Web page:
Setting a Reemployment Plan

If you have just lost your job, whether through being fired or being laid off, you may think finding a new job will be difficult. You may not even know where to start.

Many workers have a harder time searching for employment after losing their jobs because they are worried the job loss will look poorly on their resumes. It is also harder to start looking for a new career after having worked a different job for so long. If you are having trouble finding new work, you should consider setting up a reemployment plan.

A reemployment plan is essentially a roadmap you will follow to find a new job. Setting up a reemployment plan works a little differently than the initial employment plan you first set up to find your original job. The main difference between the plans is you now have additional work experience to list, as well as work contacts. Both of these will make it much easier for you to find reemployment.

Focus on your Network for Employment

A common mistake workers make after losing their jobs, especially if it was an unexpected loss, is attempting to find new work as soon as possible. Finding new work is important, but if you rush the process you may end up in a job that is a bad fit for you. Instead of looking for immediate work right away, you should focus on networking with your existing work contacts. Who you network with may vary depending on what sort of job you had previously.

If you were in a job where you directly worked with clients, you should start networking with them. If you have a good relationship with your client, it is possible he or she may know other businesses you could apply with. Depending on the client, he or she may even be willing to give you a job with his or her business.

If you are on good terms with your former work colleagues, you should speak with them as well. It is possible your former coworkers know someone who is hiring and could benefit from your skillset. The nice thing about working with former coworkers is they are already aware of your experience, so they should be able to recommend jobs you have the experience and qualifications for.

You can also go to your former boss, if you still have a good relationship with him or her. Things might be trickier if you were fired, since your boss may have ultimately made the decision to get rid of you. If you were laid off, there may have been extenuating circumstances, such as the company not having enough money to keep you on the payroll. In a situation like this, your boss is much more likely to help you find new employment.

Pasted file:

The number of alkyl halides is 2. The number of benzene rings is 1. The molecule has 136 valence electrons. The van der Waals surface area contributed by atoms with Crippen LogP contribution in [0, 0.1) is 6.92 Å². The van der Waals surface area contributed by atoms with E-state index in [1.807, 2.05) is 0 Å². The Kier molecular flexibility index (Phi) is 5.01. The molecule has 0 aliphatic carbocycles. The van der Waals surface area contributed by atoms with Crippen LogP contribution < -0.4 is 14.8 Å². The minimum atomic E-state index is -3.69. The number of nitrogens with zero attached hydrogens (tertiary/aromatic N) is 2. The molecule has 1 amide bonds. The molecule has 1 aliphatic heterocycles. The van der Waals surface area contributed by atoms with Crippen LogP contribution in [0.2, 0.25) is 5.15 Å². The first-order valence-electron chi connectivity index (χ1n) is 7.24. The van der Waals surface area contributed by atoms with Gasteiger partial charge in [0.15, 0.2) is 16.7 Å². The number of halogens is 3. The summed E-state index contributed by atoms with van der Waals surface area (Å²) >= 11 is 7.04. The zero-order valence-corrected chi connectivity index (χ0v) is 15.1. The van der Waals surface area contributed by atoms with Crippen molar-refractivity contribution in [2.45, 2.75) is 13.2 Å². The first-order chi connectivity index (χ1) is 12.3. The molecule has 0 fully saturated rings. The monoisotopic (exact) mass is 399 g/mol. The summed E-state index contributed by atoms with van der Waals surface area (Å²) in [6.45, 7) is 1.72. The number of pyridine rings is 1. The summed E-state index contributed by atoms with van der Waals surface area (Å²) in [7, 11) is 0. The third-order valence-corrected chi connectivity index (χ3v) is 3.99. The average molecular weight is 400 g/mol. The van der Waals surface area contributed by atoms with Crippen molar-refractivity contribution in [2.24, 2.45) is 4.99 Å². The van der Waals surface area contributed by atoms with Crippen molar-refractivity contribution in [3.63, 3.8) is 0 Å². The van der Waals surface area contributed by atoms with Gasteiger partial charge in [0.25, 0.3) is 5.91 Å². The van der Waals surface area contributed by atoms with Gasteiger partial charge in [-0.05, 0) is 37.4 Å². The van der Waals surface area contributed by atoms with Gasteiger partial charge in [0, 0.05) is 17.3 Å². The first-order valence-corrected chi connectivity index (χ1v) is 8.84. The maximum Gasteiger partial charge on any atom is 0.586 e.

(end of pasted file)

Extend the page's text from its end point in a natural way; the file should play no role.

Build up References

Building up references is a little different than building up a network. When you create a network, you are actively reaching out to your allies with the hopes of finding another job. Looking for references is much more passive. If someone agrees to be your reference, he or she just has to put in a good word for you when contacted. In some cases, you may ask your reference to write a letter of recommendation. This is especially common if you are reaching out to a boss or higher ranked employee you are still on good terms with.

How important your references are will vary depending on the career you worked, how long you were at your last job and your overall work experience. Even if you have a large resume built up already, it never hurts to have a good reference from the last job you worked. Many hiring managers will start with your most recent reference if they are considering hiring you, since this is the reference who has the most up to date information regarding your abilities.

Set a Reasonable Pace

One of the reasons setting up a reemployment plan is recommended is it gives you a chance to mentally prepare for searching for a new job. If you recently left a long-term job you were particularly attached to, you may not be emotionally ready to start looking for work. If you have not had to search for a job in a long time, you may have forgotten how draining the process can be. Depending on your career, you may also have to endure very competitive interviews, which requires all your energy and focus. Do not be afraid to take some time for yourself if you do not feel you are mentally ready to apply for a new job.

Part of setting a reasonable pace also means not applying for too many jobs at once. You may think it is a good idea to get your resume to as many companies as possible, but you may be setting yourself up for failure if you take this approach. Even if you believe you have the energy to start applying for jobs, if you end up with too many interviews in a short period of time, you may end up losing steam very quickly. Instead of lining up as many interviews as possible, you should prioritize job listings you are genuinely interested in. Not only will this set a better pace, but you are bound to do better in an interview where you are genuinely interested in getting the job.

Update your Job Portfolio

When you are building a reemployment plan, you should set aside time to update your job portfolio as well. First, you should update your resume. Do not just list the previous jobs and the dates. Make sure you update your skills and experience section to reflect the duties you had at your old job. If you were at the job for a long period, you have likely developed many new skills and experiences that will flesh your resume out.

If you have any examples of your previous work, such as grant proposals, reports or other samples, you should include these in your work portfolio as well. One of the greatest strengths of looking for work after having previously been employed is having direct samples to show hiring managers.

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